Wednesday, September 15, 2010

Complete Transparency

Written for 3WW - demure, offend, volatile
“Excuse me.  Is anyone there?”
Siti could have identified that voice in her sleep. She readjusted the worn Oriental rug so that the man hole was concealed and scanned the tent for any residual signs of her guests.  She had already hidden the tea cups and the plates of half eaten food behind the small stove.  Content that there was nothing, Siti pulled the black crocheted wrap tight around her shoulders and head, pulled back the flap of her tent, and stepped out into the tunnel.
In the ten years that had passed since their last meeting, the Supreme Scientist had changed little. Other than a few new gray hairs, and a hardness in the eyes that hadn’t been there before, he was the same.  The best plastic surgery his money could purchase had seen to that. He appraised her coolly, as if she was a car or a suit of clothing but she shrugged off his gaze and pulled him into the present with her.
“It has been what, ten years?”
“At least.”  Even in the gloom of the tunnels, his teeth flashed brightly.  Siti wondered how many Believers could be fed on the amount of money he’d spent keeping those teeth so perfect, like carved and bleached ivory.  “And, you are just as lovely as I recall.”
Her laughter was loud, disingenuous, as rough as burlap, and he winced until she stopped.  “Not to offend, Professor, but you are just as full of it as you ever were.”  She coughed, to clear the hatred from her voice and asked, “What brings the Supreme Scientist to the sewers?”  He studied her face for long seconds before answering, and Siti could tell that he was deciding which would get him further, the truth or a lie.  She answered the question for him.  “Let us begin with the truth, shall we?”
The Professor glanced over Siti’s shoulder to the opening of her tent.  “This might be so much easier if we could sit.  Won’t you ask me in?”
At their last meeting, Siti had been a perfect hostess, offering him a seat and a cup of tea.  Despite the gracious hospitality, she had been stubbornly obscure.  He had no reason to believe that now, when she wasn’t even interested in the pretense of good manners, that she would tell him anything.  The Professor snapped his fingers and a man dressed in the gray jumper fatigues of the underground security came forward.  Siti didn’t recognize him as one of her men so she made a mental note to deal with him in the manner that all infiltrators were handled.  The Professor waved him forward.  “Search the tent.  See if the girl is there.”
“Girl?”  Siti blocked the entrance.  They would never find Honor, but she wasn’t about to make it easy.  The guard removed the electro compliance weapon from his belt and leveled it at her chest.  Siti glanced at the Professor, “Whoever she is, she must be important.  Never thought I’d see the Supreme Scientist roaming the old sewers like a rat.”  The guard pressed forward, but Siti’s left arm shot out, her fist landing squarely between his eyes.  He fell to his knees and in one swift motion, Siti’s leg sliced the air striking him again.  She liberated the weapon from him and pushed him onto his back, her bare foot pressed beneath his chin.  Her demure façade fell away with the wrap revealing course ringlets streaked with gray.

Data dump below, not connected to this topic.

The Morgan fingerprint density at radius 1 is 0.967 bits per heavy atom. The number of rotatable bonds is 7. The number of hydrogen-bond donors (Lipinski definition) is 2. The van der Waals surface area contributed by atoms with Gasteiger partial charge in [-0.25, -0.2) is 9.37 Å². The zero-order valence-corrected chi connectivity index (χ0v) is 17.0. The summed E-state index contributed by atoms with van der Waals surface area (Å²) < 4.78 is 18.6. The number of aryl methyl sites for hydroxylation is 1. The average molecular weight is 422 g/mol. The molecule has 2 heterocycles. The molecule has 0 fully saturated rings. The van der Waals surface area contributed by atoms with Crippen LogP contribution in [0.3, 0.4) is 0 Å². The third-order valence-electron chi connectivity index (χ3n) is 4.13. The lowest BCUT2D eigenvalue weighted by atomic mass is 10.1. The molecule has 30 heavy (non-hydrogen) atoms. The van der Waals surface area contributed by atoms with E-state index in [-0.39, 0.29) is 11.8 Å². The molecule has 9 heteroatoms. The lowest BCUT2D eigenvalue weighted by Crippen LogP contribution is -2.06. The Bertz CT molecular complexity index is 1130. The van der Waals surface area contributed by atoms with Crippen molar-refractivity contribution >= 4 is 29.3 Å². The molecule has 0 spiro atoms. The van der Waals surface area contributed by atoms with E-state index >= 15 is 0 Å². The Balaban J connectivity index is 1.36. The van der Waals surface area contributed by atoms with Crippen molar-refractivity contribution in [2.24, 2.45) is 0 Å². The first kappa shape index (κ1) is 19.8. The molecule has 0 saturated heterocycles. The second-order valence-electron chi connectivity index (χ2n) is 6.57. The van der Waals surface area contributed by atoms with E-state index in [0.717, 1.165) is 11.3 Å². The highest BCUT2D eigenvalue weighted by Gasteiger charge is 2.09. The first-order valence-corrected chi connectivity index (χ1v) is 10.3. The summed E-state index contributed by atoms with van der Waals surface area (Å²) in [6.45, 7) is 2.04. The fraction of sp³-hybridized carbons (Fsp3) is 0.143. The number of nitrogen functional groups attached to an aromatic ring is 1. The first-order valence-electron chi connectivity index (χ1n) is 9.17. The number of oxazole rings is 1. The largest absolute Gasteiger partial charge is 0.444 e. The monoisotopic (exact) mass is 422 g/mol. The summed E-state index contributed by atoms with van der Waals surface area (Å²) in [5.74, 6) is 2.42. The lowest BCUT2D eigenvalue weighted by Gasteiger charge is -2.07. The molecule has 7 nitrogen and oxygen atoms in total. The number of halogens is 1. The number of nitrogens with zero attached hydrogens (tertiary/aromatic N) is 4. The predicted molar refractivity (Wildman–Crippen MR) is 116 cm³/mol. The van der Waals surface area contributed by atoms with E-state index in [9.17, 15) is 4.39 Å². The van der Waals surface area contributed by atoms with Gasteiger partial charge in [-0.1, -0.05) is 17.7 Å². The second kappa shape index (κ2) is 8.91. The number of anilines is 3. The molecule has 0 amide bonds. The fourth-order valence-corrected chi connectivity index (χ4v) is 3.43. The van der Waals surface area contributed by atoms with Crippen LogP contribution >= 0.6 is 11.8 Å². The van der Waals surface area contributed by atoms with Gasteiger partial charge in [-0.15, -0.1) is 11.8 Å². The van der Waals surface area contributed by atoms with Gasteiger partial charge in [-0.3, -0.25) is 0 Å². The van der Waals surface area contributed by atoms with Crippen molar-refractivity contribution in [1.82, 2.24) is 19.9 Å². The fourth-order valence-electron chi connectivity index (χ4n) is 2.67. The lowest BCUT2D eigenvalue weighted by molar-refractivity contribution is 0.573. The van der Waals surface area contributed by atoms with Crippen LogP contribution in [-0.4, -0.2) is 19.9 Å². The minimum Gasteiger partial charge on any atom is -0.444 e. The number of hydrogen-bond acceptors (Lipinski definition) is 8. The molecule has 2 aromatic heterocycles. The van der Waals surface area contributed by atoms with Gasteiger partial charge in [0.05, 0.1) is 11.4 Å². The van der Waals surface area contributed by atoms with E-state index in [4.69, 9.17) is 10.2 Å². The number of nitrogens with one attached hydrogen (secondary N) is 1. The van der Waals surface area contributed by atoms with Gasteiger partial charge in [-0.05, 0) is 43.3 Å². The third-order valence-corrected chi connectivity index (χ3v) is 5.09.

The Professor’s gaze warmed a bit.  “Such a volatile reaction.  One might think you had something to hide.”
Siti shrugged her shoulders.  “No.  I just don’t like you.  Nor do I enjoy having strange men rummage through my belongings.”
The Professor advanced, but was careful to remain at least arms distance away.  He knew her gift; he knew she could be dangerous.  No matter, Siti closed the brief distance between them and his eyes widened in alarm, but he did not back away. 
“Complete transparency, Professor.  Yes?”
He nodded.
“You are looking for the girl Honor.”
He nodded again, lips parted.  Siti fought back the absurd urge to put her finger into his mouth and tap one of those teeth with her nail.  “I know she came into the sewers.”
“She did.”
“Where is she?”  His breaths came in quick little peppermint scented whiffs.
Siti smiled.  “I’ll never tell, and that Professor, is the truth.”
A bit self-conscious about this micro short.  Still battling some writers excuse the bad writing.  K
Also, don't forget to read chapter 8 as that chapter is closely related to this short.  Thanks.


  1. I didn't think this writing bad. I have the same trouble. I have a standard much higher than anyone about my own work. Sometimes I post a poem against my better judgment and find that my audience loves it and I get more comments and visits than some of the posts I think are great. Of course the whole point is to do well but mainly write every day, and more than a little. That's the only way I know to increase in quality whether it is wordsmithing or music.

  2. Oh I just loved this, I could keep reading and reading ... so well written ... brilliant!!

  3. I think it's very tightly written. The dialogue feels a bit forced, but it's almost there. A fine job and a wonderful continuation of an interesting storyline.

  4. I enjoyed this. I like that Siti isn't afraid to stand up to this guy, even though I get the impression he could make her life very unhappy if he wanted to.

  5. Thanks all.
    @Ann, indeed he could make her life difficult, but, and we will learn later, she isn't exactly a push over.

  6. k keep writing i think it a great chapter in an ongoing story...the art work is mighty fine too...